patscc
March 2nd, 2009, 05:44 PM
Sounds like a standard Baby-AT.
So you're stuck with either 8 slots, or anything with 7-slots or more that has the HD & FDD controller built into the motherboard.
One more question, of the 6 instrument boards, the LCD controller, and the HD & FDD controller, how many are 8-bit boards & how many are 16-bit boards ? (The 16-bit boards have a longer edge connector & have a slit about 2/3 down.)
Not impossible to find. If you guys want, I'll pull some motherboards out & see if I have any that fit.
It sounds like all the 486 does is keep everything running, but all the heavy-duty analysis is done on the instrument cards, so a faster processor probably won't give you much advantage.
How much memory is in them, by the way ?
The flaky LCD panel/controller is probably replaceable, I'd have to take a look at it.
patscc

Terry Yager
March 2nd, 2009, 08:53 PM
How does the LCD jack into the vid board? Is it an internal connection, or a standard 15-pin VGA that uses a little cable to jack in to the VGA board's external connector?

--T

patscc
March 2nd, 2009, 09:14 PM
I'd guess a 16 or 18-pin two-row header & ribbon cable.
patscc

Terry Yager
March 2nd, 2009, 09:34 PM
I've run across quite a few generic lunchboxes that just used the cable-to-VGA jack method.

--T

Julian H
March 3rd, 2009, 03:41 AM
LCD connects via an internal ribbon connector; Video card also has a standard D connector for an external monitor that works simultaneously. LCD is mono orange/black, external is color. At some point, color LCD was an expensive option. Tonight, I plan to switch boards out of burned motherboard into operating unit and test. None of the power connectors seem to be shorted. The A to D input boards are 8 bit; the DSP and controller board are 16 bit. DSP has 8 meg of ram, 16 500K chips which stand vertically in straight pin sockets. The reason for wanting more speed is the graphics and storage time. The instrument does it's own thing in terms of acquiring and number crunching. I think it is independant of the 486 because of the critical timing requirements. There may be some control functions by the 486 since the majority of the controls are via the windows program.

patscc
March 3rd, 2009, 04:38 AM
Is the LCD actually a LCD, or a plasma display ? The orange/black makes me wonder.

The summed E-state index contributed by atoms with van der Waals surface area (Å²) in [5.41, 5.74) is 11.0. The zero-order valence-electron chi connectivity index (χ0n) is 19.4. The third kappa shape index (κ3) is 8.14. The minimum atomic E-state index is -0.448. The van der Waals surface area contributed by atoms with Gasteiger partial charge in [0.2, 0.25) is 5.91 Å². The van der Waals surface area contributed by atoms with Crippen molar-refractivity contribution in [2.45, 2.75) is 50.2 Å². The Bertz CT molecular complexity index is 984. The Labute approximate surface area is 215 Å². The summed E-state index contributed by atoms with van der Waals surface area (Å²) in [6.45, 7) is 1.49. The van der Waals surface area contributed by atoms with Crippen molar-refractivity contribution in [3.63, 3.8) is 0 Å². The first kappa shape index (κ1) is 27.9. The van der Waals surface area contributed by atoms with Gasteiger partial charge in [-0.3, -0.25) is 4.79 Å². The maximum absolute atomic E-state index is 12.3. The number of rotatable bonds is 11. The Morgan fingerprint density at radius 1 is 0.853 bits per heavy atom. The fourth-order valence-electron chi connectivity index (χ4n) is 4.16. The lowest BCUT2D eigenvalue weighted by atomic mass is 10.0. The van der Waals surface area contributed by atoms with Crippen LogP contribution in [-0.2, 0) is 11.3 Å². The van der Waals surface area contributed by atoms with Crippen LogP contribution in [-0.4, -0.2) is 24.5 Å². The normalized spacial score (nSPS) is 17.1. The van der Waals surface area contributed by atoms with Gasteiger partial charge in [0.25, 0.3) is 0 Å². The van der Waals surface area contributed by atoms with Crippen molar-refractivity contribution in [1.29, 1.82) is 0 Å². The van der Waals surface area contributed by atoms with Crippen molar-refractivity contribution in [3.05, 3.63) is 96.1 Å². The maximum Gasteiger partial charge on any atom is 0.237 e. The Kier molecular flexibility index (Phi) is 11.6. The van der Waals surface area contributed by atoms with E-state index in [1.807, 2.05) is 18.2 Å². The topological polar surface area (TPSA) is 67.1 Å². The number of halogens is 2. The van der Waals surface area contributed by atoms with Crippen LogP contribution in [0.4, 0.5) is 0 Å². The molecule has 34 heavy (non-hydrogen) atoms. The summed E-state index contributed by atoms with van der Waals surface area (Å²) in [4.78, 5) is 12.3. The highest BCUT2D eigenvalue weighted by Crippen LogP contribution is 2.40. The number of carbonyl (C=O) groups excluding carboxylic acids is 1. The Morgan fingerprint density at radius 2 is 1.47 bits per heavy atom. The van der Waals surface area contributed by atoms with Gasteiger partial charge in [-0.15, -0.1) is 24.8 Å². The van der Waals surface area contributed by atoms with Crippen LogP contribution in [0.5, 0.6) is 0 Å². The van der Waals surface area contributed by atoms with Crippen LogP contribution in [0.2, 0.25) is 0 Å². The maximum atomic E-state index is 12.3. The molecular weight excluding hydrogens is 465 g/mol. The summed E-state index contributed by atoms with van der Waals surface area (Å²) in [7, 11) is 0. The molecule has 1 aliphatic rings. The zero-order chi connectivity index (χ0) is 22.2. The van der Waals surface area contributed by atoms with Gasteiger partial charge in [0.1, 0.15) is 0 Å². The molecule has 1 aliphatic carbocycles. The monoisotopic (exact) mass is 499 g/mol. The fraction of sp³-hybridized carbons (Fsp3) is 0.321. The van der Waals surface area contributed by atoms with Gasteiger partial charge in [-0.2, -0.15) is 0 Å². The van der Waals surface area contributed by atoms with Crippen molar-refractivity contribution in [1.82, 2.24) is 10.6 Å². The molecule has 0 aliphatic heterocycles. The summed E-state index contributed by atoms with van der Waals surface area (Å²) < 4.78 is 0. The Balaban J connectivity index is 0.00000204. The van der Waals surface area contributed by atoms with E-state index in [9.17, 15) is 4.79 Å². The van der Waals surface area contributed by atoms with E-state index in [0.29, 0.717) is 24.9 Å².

Is the DSP discrete, or an actual chip, like a TMS32020 or something ?
Do you have documentation for the systems ? It might be possible to add more memory or a co-processor to the boards, or something along those lines.

While you guys are at it, I'd take one of the known good hard drives, and ghost everything over onto a new one, or image it to a cd or something, so that you have a copy of an existing installation in case the drives do go belly up.
patscc

Julian H
March 3rd, 2009, 06:18 PM
Patscc, you are correct about the screen- I think I remember it being a plasma. I think the early LCDs were too slow to show the fast moving signal traces. There are two chips for each board having two channels- A Xilinx XC3020-70 and a AT&T WE DSP16A. All the instrument boards in the burned mother board are good; I switched them into the 386 unit and they appear to work well. I am going to want the 486 board repaired. Anyone wanting to do some of this work, please send me a message including where you live. I am still investigating a post 486 solution, even a used one, but don't have any pricing yet. Thanks for everyone's input! JH

patscc
March 3rd, 2009, 06:44 PM
You're going to have a hard time finding a Pentium motherboard with 7 ISA slots.
However, another alternative would be to put in an Overdrive chip, or a upgrade processor of some sort. The Pentium-class motherboards would still use the same ISA bus to communicate with your boards, so using a Pentium board might not give you that much more(well, memory's faster) than than a upgrade chip.
patscc